TI-Raleigh was a game changer. Most big professional cycling teams from the 1940s onwards were built around one man. He was the leader and the rest were there to support him. All the post-War greats; Fausto Coppi, Louison Bobet, Rik Van Looy, Jacques Anquetil and Eddy Merckx had teams built around them. TI-Raleigh changed that.
TI-Raleigh showed there was another way to win big bike races, and it became the number one team of its generation because of it. Yes there would be a team leader going into a race, but TI-Raleigh was adaptable. It could switch; helpers became leaders and leaders became helpers. It was a new and very effective tactic, and one emulated by teams today.
Then there was TI-Raleigh’s technical back up, which was ground-breaking. From corporate clothing to bikes and equipment, TI-Raleigh had the best. Good enough wouldn’t do, everything had to be perfect. It meant the team showed a united face to its rivals; good well-organised riders with everything they needed, they always had a massive psychological advantage.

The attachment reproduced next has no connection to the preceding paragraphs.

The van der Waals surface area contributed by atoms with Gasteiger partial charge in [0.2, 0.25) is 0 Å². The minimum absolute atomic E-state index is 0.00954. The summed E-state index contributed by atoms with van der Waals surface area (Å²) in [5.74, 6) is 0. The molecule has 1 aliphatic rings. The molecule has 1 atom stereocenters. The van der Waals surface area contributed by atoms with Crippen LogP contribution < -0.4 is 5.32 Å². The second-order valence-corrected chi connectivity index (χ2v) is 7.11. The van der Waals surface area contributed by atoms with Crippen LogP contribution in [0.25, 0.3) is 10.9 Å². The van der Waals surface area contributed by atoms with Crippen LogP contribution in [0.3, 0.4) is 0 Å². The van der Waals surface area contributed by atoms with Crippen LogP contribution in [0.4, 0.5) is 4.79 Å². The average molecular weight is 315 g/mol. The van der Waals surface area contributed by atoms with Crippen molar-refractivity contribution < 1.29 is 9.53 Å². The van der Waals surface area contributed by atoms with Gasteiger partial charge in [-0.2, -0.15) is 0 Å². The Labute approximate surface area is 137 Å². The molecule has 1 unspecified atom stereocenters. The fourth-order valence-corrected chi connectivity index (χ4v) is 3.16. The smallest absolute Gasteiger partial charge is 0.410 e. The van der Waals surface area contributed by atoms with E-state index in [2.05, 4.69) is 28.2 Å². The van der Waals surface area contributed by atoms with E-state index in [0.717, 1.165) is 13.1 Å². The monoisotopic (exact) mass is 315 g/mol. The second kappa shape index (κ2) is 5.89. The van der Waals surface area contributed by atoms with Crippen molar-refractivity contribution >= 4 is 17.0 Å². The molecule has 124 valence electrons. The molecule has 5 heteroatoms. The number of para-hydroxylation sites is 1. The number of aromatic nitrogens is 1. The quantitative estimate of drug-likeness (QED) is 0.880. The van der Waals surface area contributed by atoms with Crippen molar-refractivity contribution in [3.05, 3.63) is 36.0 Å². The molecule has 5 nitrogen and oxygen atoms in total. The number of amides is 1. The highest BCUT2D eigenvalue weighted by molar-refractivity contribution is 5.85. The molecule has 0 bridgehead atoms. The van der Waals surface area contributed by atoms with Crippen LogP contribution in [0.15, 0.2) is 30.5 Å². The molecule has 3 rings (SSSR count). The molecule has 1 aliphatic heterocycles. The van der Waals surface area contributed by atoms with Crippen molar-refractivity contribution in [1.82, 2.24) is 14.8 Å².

TI-Raleigh was the vision of its manager, Peter Post, a powerful but divisive character who knew cycling and knew how to win. His personality adds another layer to the team’s story, a story in which there were conflicts and casualties, as well as success.
The team won everything it set out to win, from classics to the Tour de France, and it won from the start to the finish of every year from 1975, when Post first had the team he wanted, to 1983 when Raleigh withdrew as headline sponsor and the riders split in two. Post created the team, but he also created that split.
It’s a fascinating story, and one that author Chris Sidwells has told with the help of many people who played a part in it; from Post and some of the riders, to bike designers and people working in the backroom. Their insight was invaluable in telling this story of big ambitions, big characters and very big victories.